A scrawny Mbui, now a pale shadow of his former self, sat in a small enclosed steel cage to the side, dehumanised, stripped of his dignity and honour but somehow – yet more exuberant than the white people in the segregated courtroom. His once salient dreadlocks were cut off, head painfully shaven to the scalp. Sporadically, underneath the veil of adversity that hounded him he mockingly flashed smirks from behind the corroding rails. His fate was sealed and he knew it, it wouldn’t hurt to irk the white judge a few times before his verdict was read.
Joito, Mbui’s counsel, a stout clean shaven debonair man, was the first black accredited lawyer in the country. He resolutely sat beside the cage on a lone chair. He had astutely made his case as a defence lawyer notwithstanding the overt contempt the judge fostered for him. Occasionally, the few white people went against the grain and stamped their feet to acknowledge his chops during the hearing. All this while, the grouchy judge had swiveled his seat to face the wall not wanting to look into the eyes of the black lawyer. The foothold the imperial power had on the country’s neck was ebbing away and it was gruelling for him.
“With all the pertinent parties present I will proceed to declare the verdict,” the judge growled.
Wincing his mole-laden face on a sheaf of papers he beckoned at one policeman who strutted to him. For a few minutes, a few mummers ensued. The prosecution lawyer also approached the judge as they went back and forth in unperceivable cooing. One juror cut a grin and almost promptly the judge swiveled his chair to the wall anew. The people present paused with bated breaths. Swiftly, the judge swiveled his chair back to the wall and everything descended into stillness, proverbial eloquent silence.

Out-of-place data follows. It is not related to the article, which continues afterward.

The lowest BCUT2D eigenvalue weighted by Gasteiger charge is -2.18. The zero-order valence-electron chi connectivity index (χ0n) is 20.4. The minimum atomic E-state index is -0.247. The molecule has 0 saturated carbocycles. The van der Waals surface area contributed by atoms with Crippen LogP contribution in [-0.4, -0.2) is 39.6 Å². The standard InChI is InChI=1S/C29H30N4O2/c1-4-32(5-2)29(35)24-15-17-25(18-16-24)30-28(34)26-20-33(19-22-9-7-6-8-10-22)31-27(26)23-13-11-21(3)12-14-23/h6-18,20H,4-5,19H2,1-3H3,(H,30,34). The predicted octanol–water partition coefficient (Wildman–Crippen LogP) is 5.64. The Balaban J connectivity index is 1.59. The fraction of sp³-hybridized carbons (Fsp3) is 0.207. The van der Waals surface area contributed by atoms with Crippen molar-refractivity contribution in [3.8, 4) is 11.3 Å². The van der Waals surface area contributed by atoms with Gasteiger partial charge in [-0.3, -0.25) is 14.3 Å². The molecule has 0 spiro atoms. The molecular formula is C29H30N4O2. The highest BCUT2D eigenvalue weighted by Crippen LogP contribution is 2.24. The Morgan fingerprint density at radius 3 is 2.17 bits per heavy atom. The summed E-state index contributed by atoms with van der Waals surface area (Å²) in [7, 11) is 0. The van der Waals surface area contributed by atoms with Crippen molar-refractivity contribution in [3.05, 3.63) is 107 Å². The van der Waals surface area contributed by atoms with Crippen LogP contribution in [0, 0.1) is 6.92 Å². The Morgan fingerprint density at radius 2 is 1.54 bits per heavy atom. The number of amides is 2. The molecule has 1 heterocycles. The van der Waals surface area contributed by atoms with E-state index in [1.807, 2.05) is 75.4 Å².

“Not guilty,” the judge nonchalantly declared.
The black people inside erupted into a brouhaha, embracing and kissing. Some even broke into tears. This was an unprecedented ruling. Word got out and the ripple effect was even more fervent outside the courtroom, the throngs burst out in unbridled hysteria. The spiteful police dematerialized, perchance, dispirited that they won’t be breaking some bones. A palpable cloud of red dust rose into the ether, even that didn’t deter the revelry that was afoot. The crowd was exuberant.
Joito ambled out and the crowd heaved him up. Launching him into the air and briskly hoisting him back up as soon as he landed on their arms. Journalists exerted to get a word from him to no fruition. The furore had just started. It was a smorgasbord of glee that would for a long time be etched onto the minds of those present and those who followed the proceedings.
Soon after, the colonial power toppled, ceded to pressure and local social movements over the call for independence. Petrified of retribution over their diabolical actions most whites opted to repatriate back to their country. It was a new dawn and things began to look up.